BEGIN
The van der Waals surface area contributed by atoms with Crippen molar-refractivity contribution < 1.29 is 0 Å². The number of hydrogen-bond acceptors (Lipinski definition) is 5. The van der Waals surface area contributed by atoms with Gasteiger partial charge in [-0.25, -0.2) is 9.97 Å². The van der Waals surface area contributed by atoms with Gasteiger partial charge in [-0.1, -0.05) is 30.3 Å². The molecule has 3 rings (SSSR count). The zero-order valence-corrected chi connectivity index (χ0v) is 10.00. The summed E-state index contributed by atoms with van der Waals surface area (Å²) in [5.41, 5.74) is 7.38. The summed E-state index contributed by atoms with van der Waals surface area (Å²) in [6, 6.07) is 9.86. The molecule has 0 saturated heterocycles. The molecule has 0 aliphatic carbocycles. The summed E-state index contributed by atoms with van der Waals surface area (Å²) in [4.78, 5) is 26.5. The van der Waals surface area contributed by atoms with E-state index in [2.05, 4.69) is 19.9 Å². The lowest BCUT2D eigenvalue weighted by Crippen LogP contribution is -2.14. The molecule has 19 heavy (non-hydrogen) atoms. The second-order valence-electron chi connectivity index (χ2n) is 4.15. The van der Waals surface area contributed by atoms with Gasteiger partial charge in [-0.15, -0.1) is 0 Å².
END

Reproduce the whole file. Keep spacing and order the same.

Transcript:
The van der Waals surface area contributed by atoms with Crippen molar-refractivity contribution < 1.29 is 0 Å². The number of hydrogen-bond acceptors (Lipinski definition) is 5. The van der Waals surface area contributed by atoms with Gasteiger partial charge in [-0.25, -0.2) is 9.97 Å². The van der Waals surface area contributed by atoms with Gasteiger partial charge in [-0.1, -0.05) is 30.3 Å². The molecule has 3 rings (SSSR count). The zero-order valence-corrected chi connectivity index (χ0v) is 10.00. The summed E-state index contributed by atoms with van der Waals surface area (Å²) in [5.41, 5.74) is 7.38. The summed E-state index contributed by atoms with van der Waals surface area (Å²) in [6, 6.07) is 9.86. The molecule has 0 saturated heterocycles. The molecule has 0 aliphatic carbocycles. The summed E-state index contributed by atoms with van der Waals surface area (Å²) in [4.78, 5) is 26.5. The van der Waals surface area contributed by atoms with E-state index in [2.05, 4.69) is 19.9 Å². The lowest BCUT2D eigenvalue weighted by Crippen LogP contribution is -2.14. The molecule has 19 heavy (non-hydrogen) atoms. The second-order valence-electron chi connectivity index (χ2n) is 4.15. The van der Waals surface area contributed by atoms with Gasteiger partial charge in [-0.15, -0.1) is 0 Å².